According to Time Magazine, the body needs energy to power individual cells, break down and digest food, and create "activity energy" which can be divided into active exercise and Non-Exercise Activity Thermogenesis (NEAT). The last type, NEAT, includes all of the energy used for required movements throughout the day like walking or even typing at a desk. Sitting for extended periods of time lowers the amount of NEAT energy needed throughout the day which starts to turn off processes that burn calories and turn on the ones that build fat. Inactivity, especially around meals, leads to muscles that aren't soaking up glucose from the food and become more insulin resistant. This resistance causes the body to release more and more insulin which can lead to diabetes over time.

As if problems with weight gain and heart disease weren't enough, the Washington Post also points out that sitting can lead to a whole host of other issues in the body related to pain and overall fitness because of the position of the body. The hips, for instance, remain unextended for long periods of time and can become tight with a limited range of motion along with weakened glutes. This decreased range is a primary reason why the elderly are prone to falling. Similarly, the position can cause poor circulation in many areas of the body such as legs, spinal discs, and the brain.


Stuffing -- by any other name -- still rocks Thanksgiving!

In the north, it's called stuffing. In the south, it's called dressing. In the east, sometimes it's called filling. The word you use means less than the recipe you make and no other dish in the Thanksgiving meal has more family allegiance than stuffing.

The main ingredients are mostly the same: Some kind of bread, onions, celery, broth and spices. But, families often pass down their stuffing recipes for generations. In San Francisco, you might find a sourdough bread base. In Alabama, cornbread. In Louisiana, don't ignore the andouille sausage. On the east coast, it's oysters that rock the dish. And mostly, we find a mix of all those ingredients everywhere.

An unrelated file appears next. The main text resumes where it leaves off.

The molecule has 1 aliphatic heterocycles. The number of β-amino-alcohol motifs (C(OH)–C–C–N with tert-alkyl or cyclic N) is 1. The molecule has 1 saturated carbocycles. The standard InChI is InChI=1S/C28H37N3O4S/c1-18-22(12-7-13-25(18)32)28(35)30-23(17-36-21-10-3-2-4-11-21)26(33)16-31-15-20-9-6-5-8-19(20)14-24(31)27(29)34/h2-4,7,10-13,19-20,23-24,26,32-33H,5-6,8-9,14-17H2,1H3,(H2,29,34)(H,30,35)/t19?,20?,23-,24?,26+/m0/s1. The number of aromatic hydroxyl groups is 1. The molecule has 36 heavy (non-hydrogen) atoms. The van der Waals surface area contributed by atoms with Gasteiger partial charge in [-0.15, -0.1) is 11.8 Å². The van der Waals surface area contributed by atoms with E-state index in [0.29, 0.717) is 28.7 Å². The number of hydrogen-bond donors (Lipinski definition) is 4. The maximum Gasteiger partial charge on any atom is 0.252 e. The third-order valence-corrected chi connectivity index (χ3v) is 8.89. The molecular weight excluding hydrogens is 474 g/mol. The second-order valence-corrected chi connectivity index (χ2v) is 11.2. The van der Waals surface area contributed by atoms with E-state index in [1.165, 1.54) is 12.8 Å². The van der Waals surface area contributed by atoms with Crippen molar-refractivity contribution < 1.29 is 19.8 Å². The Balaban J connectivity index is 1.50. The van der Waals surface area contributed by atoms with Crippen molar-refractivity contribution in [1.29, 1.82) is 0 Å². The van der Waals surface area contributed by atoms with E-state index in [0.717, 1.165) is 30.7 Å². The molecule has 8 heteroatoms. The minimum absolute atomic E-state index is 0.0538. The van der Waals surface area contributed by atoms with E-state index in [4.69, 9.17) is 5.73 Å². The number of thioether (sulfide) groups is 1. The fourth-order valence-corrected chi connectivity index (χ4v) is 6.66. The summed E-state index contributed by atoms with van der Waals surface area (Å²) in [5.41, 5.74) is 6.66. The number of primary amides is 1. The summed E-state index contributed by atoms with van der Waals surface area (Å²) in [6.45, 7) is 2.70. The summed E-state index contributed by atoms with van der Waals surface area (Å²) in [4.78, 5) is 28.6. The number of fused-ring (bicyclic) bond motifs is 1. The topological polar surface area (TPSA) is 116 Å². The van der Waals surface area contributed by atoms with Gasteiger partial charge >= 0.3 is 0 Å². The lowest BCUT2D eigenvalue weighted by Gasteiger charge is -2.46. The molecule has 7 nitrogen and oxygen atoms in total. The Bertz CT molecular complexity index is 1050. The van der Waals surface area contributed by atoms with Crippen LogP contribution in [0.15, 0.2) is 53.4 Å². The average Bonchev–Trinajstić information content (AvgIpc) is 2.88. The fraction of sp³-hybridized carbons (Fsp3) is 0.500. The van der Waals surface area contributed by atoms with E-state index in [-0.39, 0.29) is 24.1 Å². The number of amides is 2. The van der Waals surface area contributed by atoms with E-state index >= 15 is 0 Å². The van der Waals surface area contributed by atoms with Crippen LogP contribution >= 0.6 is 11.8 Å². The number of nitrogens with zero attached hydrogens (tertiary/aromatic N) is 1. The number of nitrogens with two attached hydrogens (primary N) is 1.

Here is a typical recipe for oyster dressing or stuffing. The key is finding just the right amount of oysters for your taste.

Traditional oyster stuffing

Ingredients:

8 cups bread crumbs or small pieces of dry bread
1 cup celery
1/2 cup chopped onion
1/2 cup butter or margarine
1 teaspoon sage
1 cup chicken broth
2 eggs
1/2 pint fresh or canned oysters
Salt and pepper to taste

Instructions:

In a saucepan, cook celery and onion in butter or margarine until tender but not brown.
Remove from heat.
Stir in sage and several dashes of salt and pepper.
Place bread crumbs in a bowl and add the onion and celery mixture.
Whisk the eggs into the chicken broth and drizzle the liquid over the bread crumbs.
Drain liquid from the oysters.
Use scissors to snip oysters into smaller bits then thoroughly stir the oysters into the bread mixture. The dressing can be stuffed into the cavity of the chicken or turkey or placed around it in a large baking pan or roaster.
Cook until the bird is done and the top of the dressing in the pan is brown and crisp.
If the bird needs to be cooked longer, periodically baste the dressing with chicken broth or water to keep it from becoming too dry.

About All Safety Products
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All Safety Products | P,O. Box 3822 | Lakewood | CA | 90711